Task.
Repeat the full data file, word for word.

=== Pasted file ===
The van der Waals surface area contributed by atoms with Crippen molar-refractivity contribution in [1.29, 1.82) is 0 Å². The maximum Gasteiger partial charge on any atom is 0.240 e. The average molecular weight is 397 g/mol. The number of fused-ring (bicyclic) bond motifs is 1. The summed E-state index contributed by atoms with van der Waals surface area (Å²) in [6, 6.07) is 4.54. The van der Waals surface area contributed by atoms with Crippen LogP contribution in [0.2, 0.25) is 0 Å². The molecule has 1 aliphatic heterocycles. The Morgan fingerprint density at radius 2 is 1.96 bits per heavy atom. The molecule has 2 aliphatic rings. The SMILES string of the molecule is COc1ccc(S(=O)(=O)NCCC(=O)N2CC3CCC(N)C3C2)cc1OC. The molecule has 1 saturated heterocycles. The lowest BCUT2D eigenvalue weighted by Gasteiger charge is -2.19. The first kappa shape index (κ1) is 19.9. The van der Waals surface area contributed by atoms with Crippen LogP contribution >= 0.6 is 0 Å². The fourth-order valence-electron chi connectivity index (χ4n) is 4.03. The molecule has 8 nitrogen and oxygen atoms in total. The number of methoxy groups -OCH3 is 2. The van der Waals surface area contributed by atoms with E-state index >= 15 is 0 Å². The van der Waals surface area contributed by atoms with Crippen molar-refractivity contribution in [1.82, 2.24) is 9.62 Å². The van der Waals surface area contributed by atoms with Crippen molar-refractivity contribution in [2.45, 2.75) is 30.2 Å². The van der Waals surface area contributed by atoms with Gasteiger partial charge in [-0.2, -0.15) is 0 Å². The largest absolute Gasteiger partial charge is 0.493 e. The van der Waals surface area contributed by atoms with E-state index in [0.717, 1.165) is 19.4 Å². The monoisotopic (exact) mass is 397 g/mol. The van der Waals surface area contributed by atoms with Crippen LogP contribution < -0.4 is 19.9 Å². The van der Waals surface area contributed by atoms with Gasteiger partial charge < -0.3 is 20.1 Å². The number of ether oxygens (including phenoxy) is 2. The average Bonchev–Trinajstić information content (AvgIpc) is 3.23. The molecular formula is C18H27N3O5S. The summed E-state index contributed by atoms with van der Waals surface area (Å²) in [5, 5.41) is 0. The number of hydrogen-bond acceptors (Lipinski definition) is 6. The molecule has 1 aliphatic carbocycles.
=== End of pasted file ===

The van der Waals surface area contributed by atoms with Crippen molar-refractivity contribution in [1.29, 1.82) is 0 Å². The maximum Gasteiger partial charge on any atom is 0.240 e. The average molecular weight is 397 g/mol. The number of fused-ring (bicyclic) bond motifs is 1. The summed E-state index contributed by atoms with van der Waals surface area (Å²) in [6, 6.07) is 4.54. The van der Waals surface area contributed by atoms with Crippen LogP contribution in [0.2, 0.25) is 0 Å². The molecule has 1 aliphatic heterocycles. The Morgan fingerprint density at radius 2 is 1.96 bits per heavy atom. The molecule has 2 aliphatic rings. The SMILES string of the molecule is COc1ccc(S(=O)(=O)NCCC(=O)N2CC3CCC(N)C3C2)cc1OC. The molecule has 1 saturated heterocycles. The lowest BCUT2D eigenvalue weighted by Gasteiger charge is -2.19. The first kappa shape index (κ1) is 19.9. The van der Waals surface area contributed by atoms with Crippen LogP contribution >= 0.6 is 0 Å². The fourth-order valence-electron chi connectivity index (χ4n) is 4.03. The molecule has 8 nitrogen and oxygen atoms in total. The number of methoxy groups -OCH3 is 2. The van der Waals surface area contributed by atoms with E-state index >= 15 is 0 Å². The van der Waals surface area contributed by atoms with Crippen molar-refractivity contribution in [1.82, 2.24) is 9.62 Å². The van der Waals surface area contributed by atoms with Crippen molar-refractivity contribution in [2.45, 2.75) is 30.2 Å². The van der Waals surface area contributed by atoms with Gasteiger partial charge in [-0.2, -0.15) is 0 Å². The largest absolute Gasteiger partial charge is 0.493 e. The van der Waals surface area contributed by atoms with E-state index in [0.717, 1.165) is 19.4 Å². The monoisotopic (exact) mass is 397 g/mol. The van der Waals surface area contributed by atoms with Crippen LogP contribution < -0.4 is 19.9 Å². The van der Waals surface area contributed by atoms with Gasteiger partial charge < -0.3 is 20.1 Å². The number of ether oxygens (including phenoxy) is 2. The average Bonchev–Trinajstić information content (AvgIpc) is 3.23. The molecular formula is C18H27N3O5S. The summed E-state index contributed by atoms with van der Waals surface area (Å²) in [5, 5.41) is 0. The number of hydrogen-bond acceptors (Lipinski definition) is 6. The molecule has 1 aliphatic carbocycles.